Her letter to the editor in today's WAVE newspaper (We need to be looking out for the overall good of public schools) reads like an angry response, to me. My guess is that she was hurt or insulted by the volume and force of mail she has gotten from parents worried about a threat to the school.
I'm concerned that what started out as a good idea with honorable intentions has now turned into a spoiled child who looks down on her sister schools as inferior.I assume that she is responding to what was written in private letters to her. Most of what has appeared in the papers, and what was said at the School Board meeting, was very respectful. In her response, Mrs. Mitchell paraphrases several letters that she says she has received. She has focused, in her response, on issues that I think are secondary, but I will assume they are important to her.
As I read these letters, I sense that parents like having their children involved in art school because their children are having difficulty integrating socially in the public schools or are unwilling to have their children participate in the diversity of 21st century America.Wow. That is rather a sweeping generalization, and doesn't at all reflect our experience. But I'll forgive her that.
Mrs. Mitchell goes on to quote dollar figures, student/teacher ratios, and class sizes. I'd have to look more closely at the data -- with help from someone qualified to interpret that data -- before responding to the thesis she puts forward, that the District spends too much on the "spoiled" families that have kids in SDSA.
Finally, Mrs. Mitchell offers a spirited defense of athletics in education.
I had heard from some other parents that Mrs. Mitchell was the prime force behind the proposals to do away with SDSA, and that she was doing so in favor of spending on more sports fields. I had questioned this notion. I didn't believe that a School Board member would be likely to take such as position.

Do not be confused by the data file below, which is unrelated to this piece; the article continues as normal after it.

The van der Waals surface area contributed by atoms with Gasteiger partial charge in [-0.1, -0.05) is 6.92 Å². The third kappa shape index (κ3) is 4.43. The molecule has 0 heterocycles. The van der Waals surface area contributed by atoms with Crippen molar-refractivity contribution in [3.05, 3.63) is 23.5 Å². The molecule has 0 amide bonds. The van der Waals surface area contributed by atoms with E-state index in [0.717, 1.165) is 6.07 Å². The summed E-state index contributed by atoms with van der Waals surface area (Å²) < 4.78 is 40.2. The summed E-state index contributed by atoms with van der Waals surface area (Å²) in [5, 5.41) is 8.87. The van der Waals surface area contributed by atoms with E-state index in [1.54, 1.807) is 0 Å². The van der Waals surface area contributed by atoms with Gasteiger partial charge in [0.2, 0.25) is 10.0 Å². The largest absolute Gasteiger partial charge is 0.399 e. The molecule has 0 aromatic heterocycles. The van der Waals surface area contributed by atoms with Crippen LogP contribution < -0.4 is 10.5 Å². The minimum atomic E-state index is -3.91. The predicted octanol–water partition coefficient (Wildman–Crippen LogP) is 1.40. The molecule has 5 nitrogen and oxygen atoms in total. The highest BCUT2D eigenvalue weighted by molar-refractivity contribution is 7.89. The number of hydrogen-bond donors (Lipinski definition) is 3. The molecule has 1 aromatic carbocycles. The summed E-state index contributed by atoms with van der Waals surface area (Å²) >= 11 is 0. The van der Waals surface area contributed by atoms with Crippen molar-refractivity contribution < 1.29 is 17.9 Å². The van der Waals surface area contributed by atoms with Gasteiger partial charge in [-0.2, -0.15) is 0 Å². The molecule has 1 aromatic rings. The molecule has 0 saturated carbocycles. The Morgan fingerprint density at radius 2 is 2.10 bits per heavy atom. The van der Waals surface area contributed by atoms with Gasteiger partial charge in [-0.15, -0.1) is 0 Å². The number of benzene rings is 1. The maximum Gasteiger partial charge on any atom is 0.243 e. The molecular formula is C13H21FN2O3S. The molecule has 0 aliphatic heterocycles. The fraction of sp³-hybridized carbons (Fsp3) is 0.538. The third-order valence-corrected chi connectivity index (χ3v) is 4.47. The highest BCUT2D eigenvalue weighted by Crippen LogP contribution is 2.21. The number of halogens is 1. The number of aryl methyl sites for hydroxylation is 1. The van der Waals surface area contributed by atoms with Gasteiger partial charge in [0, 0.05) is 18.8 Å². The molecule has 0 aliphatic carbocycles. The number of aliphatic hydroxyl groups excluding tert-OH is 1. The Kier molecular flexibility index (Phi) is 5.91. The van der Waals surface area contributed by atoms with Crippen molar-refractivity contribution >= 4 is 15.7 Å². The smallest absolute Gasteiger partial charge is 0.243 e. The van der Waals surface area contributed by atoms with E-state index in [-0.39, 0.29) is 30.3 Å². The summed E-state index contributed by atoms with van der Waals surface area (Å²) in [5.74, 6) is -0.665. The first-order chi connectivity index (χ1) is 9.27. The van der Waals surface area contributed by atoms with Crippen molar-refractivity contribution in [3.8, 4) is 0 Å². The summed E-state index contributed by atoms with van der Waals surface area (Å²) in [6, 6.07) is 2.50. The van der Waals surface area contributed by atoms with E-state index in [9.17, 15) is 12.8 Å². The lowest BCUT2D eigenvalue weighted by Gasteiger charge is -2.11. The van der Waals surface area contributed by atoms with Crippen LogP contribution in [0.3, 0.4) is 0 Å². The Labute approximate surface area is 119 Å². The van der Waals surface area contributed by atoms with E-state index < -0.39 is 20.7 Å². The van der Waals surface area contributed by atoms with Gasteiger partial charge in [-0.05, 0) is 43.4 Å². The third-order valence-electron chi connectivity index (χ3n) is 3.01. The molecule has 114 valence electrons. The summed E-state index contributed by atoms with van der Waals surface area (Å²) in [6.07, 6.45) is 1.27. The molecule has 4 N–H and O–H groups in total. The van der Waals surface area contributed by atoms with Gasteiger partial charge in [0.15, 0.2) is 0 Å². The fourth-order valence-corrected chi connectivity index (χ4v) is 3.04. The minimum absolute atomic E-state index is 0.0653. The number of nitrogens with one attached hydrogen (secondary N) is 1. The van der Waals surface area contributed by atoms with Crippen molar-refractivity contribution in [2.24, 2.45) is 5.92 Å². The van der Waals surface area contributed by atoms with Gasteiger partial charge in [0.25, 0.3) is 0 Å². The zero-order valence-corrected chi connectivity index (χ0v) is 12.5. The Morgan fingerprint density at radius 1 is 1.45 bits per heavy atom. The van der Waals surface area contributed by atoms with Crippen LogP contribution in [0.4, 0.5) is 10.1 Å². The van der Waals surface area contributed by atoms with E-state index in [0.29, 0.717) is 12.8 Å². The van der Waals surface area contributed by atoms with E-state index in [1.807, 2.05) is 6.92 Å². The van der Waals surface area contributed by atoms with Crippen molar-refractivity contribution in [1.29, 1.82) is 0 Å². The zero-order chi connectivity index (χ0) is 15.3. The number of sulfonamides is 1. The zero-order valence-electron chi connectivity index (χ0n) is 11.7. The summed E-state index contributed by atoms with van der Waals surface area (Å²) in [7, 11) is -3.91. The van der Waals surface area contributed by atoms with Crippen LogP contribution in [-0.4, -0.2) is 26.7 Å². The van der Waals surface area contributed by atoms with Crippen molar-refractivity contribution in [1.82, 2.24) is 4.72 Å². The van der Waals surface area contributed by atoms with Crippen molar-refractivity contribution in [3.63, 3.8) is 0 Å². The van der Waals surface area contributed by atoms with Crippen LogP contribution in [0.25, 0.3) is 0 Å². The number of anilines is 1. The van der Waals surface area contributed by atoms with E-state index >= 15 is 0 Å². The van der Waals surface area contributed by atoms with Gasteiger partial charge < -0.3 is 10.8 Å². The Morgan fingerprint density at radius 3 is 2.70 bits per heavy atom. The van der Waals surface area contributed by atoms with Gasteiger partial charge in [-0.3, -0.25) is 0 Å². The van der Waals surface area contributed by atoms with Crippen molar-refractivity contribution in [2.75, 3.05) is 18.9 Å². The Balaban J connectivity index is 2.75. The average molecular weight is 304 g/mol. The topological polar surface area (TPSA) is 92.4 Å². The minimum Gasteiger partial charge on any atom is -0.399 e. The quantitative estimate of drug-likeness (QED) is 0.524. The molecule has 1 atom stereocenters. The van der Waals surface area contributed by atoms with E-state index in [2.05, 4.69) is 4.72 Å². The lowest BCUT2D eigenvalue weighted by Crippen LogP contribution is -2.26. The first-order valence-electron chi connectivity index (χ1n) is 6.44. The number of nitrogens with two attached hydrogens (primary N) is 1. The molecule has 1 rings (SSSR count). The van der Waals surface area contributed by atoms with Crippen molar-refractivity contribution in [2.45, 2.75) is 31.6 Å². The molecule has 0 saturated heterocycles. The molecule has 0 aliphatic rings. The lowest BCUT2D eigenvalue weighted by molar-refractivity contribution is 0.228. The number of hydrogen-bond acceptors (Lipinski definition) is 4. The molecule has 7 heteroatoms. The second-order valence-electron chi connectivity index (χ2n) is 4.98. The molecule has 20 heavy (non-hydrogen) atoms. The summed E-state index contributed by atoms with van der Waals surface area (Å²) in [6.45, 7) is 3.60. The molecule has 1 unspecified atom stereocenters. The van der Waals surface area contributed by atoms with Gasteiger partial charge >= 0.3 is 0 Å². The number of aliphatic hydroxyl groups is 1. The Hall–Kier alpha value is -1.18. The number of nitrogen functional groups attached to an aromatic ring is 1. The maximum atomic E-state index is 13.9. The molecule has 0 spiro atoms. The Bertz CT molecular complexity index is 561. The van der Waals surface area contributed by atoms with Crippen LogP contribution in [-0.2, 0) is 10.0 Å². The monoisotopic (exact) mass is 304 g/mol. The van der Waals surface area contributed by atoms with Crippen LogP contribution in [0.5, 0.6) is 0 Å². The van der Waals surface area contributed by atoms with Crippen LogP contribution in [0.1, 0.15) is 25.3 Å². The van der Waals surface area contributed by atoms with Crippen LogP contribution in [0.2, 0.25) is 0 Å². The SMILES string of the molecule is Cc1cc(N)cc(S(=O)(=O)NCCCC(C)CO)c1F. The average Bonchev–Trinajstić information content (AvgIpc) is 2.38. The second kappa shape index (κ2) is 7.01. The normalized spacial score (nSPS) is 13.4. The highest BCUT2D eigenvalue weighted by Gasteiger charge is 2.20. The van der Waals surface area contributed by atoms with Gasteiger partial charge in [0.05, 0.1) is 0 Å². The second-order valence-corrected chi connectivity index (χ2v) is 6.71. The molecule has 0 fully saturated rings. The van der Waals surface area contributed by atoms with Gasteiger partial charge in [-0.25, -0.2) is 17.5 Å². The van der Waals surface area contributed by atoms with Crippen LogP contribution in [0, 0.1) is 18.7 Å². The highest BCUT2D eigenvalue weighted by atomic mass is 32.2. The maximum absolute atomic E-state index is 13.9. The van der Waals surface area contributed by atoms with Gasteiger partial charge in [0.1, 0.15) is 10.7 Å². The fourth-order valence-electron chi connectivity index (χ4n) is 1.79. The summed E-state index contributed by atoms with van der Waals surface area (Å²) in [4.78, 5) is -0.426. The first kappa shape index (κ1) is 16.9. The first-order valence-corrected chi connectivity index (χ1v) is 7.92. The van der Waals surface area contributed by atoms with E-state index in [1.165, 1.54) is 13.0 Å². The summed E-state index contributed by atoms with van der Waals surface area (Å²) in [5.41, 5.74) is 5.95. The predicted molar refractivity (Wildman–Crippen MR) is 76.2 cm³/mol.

Physical Education leads to healthier bodies and improved behavior in schools. Do you realize that removing sports would increase the dropout rate far greater than if arts were removed and despite what you may think, many of our student athletes are excellent students and some even take art and play in the band.
After reading this letter from Mrs. Mitchell I have a feeling that I may have been wrong. She does sound like a person who wants to close our school in favor of more "traditional" athletic programs. Not that she wasn't exposed to the arts, apparently.
For your further information, I was in the band, chorus and my class play. I also participated in sports. I believe our schools should and do offer some of everything. That's what public education is all about. When a parent wants specialization they should look to private schools.So. Here we have a member of the school board advising Karen and I to move our two bright productive students -- and their share of funding from a neighboring school district -- out of her district and put them in private school.
Well. I suppose we can think about that.